• Attend career fairs. Face to face interactions still prove to be effective. Being able to talk to potential employers in person is important so that you can ask questions, make a first impression and discover jobs that will match your skill set. Many colleges host these career fairs, but you don’t always need to be a college student to attend them. Check local community boards and websites to see what job fairs may be coming up in your area.
  • Be flexible. Jobs do not need to be black and white. If a company has room for growth or potential for you to utilize your degree, you should consider applying even for positions outside of your field. For example, if you are hoping to make it as a social media manager in a big corporate company, try applying for a front desk or assistant position first to try working your way up. Don’t worry if you do not get nor find that dream job after college; if they were easy to obtain, everyone would have a dream job.   A lot of people end up going with alternatives like an online criminal justice degree instead of attending brick and mortar institutions.
  • Don’t rely on one resource. There are multiple resources you can use when applying for jobs. Sites like Indeed.com as well as your local career center are just a couple examples. The more you are able to distribute your experience summary to potential jobs, the better your chances of landing one quickly after college.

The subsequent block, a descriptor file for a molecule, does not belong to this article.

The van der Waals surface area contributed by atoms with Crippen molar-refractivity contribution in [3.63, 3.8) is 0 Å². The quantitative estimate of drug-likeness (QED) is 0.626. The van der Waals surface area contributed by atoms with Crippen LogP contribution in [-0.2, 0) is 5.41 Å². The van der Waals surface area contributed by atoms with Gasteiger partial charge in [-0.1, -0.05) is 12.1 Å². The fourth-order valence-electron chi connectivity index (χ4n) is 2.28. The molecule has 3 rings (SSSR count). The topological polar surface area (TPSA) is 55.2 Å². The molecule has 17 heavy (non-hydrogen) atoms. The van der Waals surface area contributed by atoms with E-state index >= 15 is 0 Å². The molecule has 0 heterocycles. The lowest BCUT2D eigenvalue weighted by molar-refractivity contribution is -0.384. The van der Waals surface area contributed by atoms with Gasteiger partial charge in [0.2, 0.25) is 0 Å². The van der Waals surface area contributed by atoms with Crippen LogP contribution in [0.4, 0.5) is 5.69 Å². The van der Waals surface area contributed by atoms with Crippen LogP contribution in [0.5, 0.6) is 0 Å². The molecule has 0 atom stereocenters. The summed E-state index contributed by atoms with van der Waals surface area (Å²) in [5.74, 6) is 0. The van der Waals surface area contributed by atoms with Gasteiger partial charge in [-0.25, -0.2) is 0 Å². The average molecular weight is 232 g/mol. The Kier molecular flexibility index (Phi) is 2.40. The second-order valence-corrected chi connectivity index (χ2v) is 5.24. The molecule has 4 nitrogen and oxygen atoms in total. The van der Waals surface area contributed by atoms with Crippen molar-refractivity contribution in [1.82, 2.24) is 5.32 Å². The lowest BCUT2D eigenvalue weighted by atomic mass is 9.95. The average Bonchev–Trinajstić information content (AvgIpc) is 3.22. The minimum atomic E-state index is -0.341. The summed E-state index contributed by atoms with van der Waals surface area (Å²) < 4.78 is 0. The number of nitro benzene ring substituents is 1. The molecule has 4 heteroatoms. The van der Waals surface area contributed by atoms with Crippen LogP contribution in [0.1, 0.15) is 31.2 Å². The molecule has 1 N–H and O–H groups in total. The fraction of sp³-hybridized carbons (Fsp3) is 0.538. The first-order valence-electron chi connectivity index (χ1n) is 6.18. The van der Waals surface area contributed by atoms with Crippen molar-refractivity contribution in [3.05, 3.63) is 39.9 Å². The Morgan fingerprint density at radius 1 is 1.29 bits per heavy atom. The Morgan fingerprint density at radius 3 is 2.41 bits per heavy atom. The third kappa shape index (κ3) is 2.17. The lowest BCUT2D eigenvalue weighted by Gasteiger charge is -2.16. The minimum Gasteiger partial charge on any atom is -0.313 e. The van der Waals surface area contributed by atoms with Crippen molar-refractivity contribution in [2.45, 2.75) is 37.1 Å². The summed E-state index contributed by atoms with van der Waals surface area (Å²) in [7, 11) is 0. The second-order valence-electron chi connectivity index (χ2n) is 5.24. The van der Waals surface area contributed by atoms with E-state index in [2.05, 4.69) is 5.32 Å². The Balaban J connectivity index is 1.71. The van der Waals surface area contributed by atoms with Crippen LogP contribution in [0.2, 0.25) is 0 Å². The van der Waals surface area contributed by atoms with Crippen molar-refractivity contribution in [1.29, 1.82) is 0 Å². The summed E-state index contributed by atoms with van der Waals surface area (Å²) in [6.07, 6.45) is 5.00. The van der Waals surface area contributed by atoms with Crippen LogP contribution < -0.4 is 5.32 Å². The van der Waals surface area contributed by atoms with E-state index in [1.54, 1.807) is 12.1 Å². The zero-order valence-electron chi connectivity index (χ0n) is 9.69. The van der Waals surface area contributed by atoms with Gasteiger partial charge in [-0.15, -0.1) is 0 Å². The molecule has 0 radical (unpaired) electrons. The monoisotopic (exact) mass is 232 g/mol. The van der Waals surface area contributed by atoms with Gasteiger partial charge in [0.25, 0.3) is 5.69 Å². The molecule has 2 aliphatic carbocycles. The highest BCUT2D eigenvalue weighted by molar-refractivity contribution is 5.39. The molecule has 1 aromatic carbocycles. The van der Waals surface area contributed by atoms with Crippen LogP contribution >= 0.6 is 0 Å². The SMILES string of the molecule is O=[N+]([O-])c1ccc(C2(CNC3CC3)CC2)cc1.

• Personalize your materials. You will have a better chance of standing out to employers if you personalize both your cover letters and resume to the job listing. Don’t talk about your gardening skills in the cover letter if the job is for writing English papers. Make sense?

One of the most important things to remember during the application process is  to keep applying. You may face rejection, but this is a normal part of the process and should be expected. Keep going anyway, even though it can be a daunting task. Stay positive and remember that every time you get your resume out, you are regularly exposing yourself to new opportunities. Practice makes perfect, and the more you apply, the closer you are to landing  that first job.

What tactics did you take when applying for your first job after college?